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Higher Education and the Civil Rights Movement: White - download pdf or read online

By Peter Wallenstein

Nowhere else can one examine how Brown v. Board of Education remodeled greater schooling on campus after campus, in country after kingdom, around the South. And no different e-book information the continued fight to alter each one college within the years that the enrollment of the 1st African American students.
Institutions of upper schooling lengthy functioned as bastions of white supremacy and black exclusion. opposed to the partitions of Jim Crow and the powers of nation legislation, black southerners--prospective scholars, their mom and dad and households, their attorneys and their communities--struggled to achieve entry and fairness. Higher schooling and the Civil Rights move examines an understudied point of racial historical past, revealing desegregation to be a technique, no longer an event.

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Additional info for Higher Education and the Civil Rights Movement: White Supremacy, Black Southerners, and College Campuses

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Rabinowitz, Race Relations in the Urban South, 1865–1890 (New York: Oxford University Press, 1978). 9. Pauline W. Kopecky, A History of Equal Opportunity at Oklahoma State University (Stillwater: Oklahoma State University, 1990), 233–42; Peter Wallenstein, Tell the Court I Love My Wife: Race, Marriage, and Law—An American History (New York: Palgrave Macmillan/St. Martin’s Press, 2002), chapter 9. 10. Wallenstein, Virginia Tech, 173–75; “Asians and Asian-Americans at Virginia Tech: The Early Years, 1920–1950,” Diversity News 4 (Fall 1997): 8–9, 11; Jian Li, “A History of the Chinese in Charleston,” South Carolina Historical Magazine 99 (January 1998), 58–64; “Taro Kishi” vertical file, University Archives, Memorial Library, Texas A&M University, College Station (my thanks to Texas A&M University archivist Angus Martin for bringing this file to my attention); Matt Gottlieb, “Nippon QB,” Virginia Living 3 (October 2005): 46–47.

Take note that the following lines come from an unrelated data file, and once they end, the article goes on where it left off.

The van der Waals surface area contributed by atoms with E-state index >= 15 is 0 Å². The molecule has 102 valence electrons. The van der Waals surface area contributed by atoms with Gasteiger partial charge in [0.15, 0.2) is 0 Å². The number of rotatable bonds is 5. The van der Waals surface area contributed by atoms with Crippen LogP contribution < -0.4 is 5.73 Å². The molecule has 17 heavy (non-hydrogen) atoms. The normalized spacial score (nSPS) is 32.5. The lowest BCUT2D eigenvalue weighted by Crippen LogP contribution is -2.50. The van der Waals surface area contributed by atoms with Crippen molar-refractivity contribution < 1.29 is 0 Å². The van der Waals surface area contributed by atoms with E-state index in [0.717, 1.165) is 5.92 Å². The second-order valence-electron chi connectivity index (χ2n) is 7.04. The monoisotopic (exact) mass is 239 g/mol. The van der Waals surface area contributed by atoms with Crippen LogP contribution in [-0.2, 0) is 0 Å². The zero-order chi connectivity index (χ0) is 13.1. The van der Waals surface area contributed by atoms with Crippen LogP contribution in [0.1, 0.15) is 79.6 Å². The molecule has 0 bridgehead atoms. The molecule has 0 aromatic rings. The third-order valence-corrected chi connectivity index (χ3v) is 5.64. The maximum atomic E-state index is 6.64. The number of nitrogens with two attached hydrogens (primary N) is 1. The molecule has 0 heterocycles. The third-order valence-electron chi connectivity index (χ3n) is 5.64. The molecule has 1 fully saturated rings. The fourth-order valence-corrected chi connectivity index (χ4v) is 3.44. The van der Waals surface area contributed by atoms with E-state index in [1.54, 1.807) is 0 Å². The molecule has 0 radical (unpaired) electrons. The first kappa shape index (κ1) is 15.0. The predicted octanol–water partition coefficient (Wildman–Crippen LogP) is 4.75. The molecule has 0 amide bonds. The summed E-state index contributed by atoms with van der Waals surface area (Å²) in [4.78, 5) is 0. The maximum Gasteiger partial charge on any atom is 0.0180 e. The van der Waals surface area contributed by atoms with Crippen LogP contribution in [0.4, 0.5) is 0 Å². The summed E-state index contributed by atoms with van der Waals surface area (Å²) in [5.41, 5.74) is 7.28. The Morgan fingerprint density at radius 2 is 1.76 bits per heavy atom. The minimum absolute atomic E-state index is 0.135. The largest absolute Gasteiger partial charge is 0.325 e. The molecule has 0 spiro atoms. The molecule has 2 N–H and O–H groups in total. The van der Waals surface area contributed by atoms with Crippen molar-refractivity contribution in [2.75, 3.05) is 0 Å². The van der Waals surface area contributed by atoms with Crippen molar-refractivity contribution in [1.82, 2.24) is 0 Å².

Rather than focus solely on public institutions, she compares a public school, Jackson State College, with a private one, Tougaloo College. Her work examines how black institutions of higher education provided movement centers, institutional spaces and bases from which black southerners could plan and carry out attacks on segregation beyond their campuses. The next two essays, which mostly detail developments in the late 1960s, examine the process and significance of university desegregation after the first steps had been achieved.

Either way, however, the change had come within the old constitutional framework. That old framework continued to govern black access to higher education, in Maryland and across the South. Black southerners continued to challenge black exclusion, whether from all programs or from any particular program. And once Black Southerners and Nonblack Universities, 1935–1965 33 having gained admission, they challenged white proprietary claims on residence halls, sports teams, faculty and administration, or any other aspect of campus life.

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